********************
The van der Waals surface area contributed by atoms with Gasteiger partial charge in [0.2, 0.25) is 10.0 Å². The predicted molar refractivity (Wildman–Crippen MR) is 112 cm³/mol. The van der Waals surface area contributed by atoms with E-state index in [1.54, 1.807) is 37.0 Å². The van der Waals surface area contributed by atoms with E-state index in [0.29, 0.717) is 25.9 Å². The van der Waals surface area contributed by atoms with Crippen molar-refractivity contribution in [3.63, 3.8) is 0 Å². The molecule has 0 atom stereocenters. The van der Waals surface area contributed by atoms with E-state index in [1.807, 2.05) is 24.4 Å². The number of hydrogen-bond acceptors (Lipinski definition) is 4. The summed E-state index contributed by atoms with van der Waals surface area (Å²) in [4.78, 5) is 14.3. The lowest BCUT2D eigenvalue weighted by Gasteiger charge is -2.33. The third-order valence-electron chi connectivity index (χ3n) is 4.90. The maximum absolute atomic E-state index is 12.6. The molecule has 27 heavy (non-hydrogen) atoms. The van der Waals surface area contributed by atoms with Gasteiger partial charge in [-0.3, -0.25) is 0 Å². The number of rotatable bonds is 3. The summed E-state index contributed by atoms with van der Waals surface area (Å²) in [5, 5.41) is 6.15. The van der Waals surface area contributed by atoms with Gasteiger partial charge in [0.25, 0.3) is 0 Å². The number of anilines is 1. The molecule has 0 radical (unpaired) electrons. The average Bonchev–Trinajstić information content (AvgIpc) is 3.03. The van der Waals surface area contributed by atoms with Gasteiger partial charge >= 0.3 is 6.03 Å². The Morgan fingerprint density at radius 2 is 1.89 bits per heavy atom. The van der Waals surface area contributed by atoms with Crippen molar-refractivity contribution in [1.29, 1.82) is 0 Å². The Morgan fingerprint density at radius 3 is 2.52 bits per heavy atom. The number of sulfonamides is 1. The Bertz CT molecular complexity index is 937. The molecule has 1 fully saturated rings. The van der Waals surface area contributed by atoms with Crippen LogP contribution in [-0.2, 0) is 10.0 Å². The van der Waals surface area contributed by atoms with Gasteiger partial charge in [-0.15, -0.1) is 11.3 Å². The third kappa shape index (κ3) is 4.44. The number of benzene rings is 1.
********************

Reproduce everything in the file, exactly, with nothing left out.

The van der Waals surface area contributed by atoms with Gasteiger partial charge in [0.2, 0.25) is 10.0 Å². The predicted molar refractivity (Wildman–Crippen MR) is 112 cm³/mol. The van der Waals surface area contributed by atoms with E-state index in [1.54, 1.807) is 37.0 Å². The van der Waals surface area contributed by atoms with E-state index in [0.29, 0.717) is 25.9 Å². The van der Waals surface area contributed by atoms with Crippen molar-refractivity contribution in [3.63, 3.8) is 0 Å². The molecule has 0 atom stereocenters. The van der Waals surface area contributed by atoms with E-state index in [1.807, 2.05) is 24.4 Å². The number of hydrogen-bond acceptors (Lipinski definition) is 4. The summed E-state index contributed by atoms with van der Waals surface area (Å²) in [4.78, 5) is 14.3. The lowest BCUT2D eigenvalue weighted by Gasteiger charge is -2.33. The third-order valence-electron chi connectivity index (χ3n) is 4.90. The maximum absolute atomic E-state index is 12.6. The molecule has 27 heavy (non-hydrogen) atoms. The van der Waals surface area contributed by atoms with Gasteiger partial charge in [-0.3, -0.25) is 0 Å². The number of rotatable bonds is 3. The summed E-state index contributed by atoms with van der Waals surface area (Å²) in [5, 5.41) is 6.15. The van der Waals surface area contributed by atoms with Gasteiger partial charge in [0.25, 0.3) is 0 Å². The number of anilines is 1. The molecule has 0 radical (unpaired) electrons. The average Bonchev–Trinajstić information content (AvgIpc) is 3.03. The van der Waals surface area contributed by atoms with Gasteiger partial charge >= 0.3 is 6.03 Å². The Morgan fingerprint density at radius 2 is 1.89 bits per heavy atom. The van der Waals surface area contributed by atoms with Crippen molar-refractivity contribution in [1.29, 1.82) is 0 Å². The Morgan fingerprint density at radius 3 is 2.52 bits per heavy atom. The number of sulfonamides is 1. The Bertz CT molecular complexity index is 937. The molecule has 1 fully saturated rings. The van der Waals surface area contributed by atoms with Crippen LogP contribution in [-0.2, 0) is 10.0 Å². The van der Waals surface area contributed by atoms with Gasteiger partial charge in [-0.15, -0.1) is 11.3 Å². The third kappa shape index (κ3) is 4.44. The number of benzene rings is 1.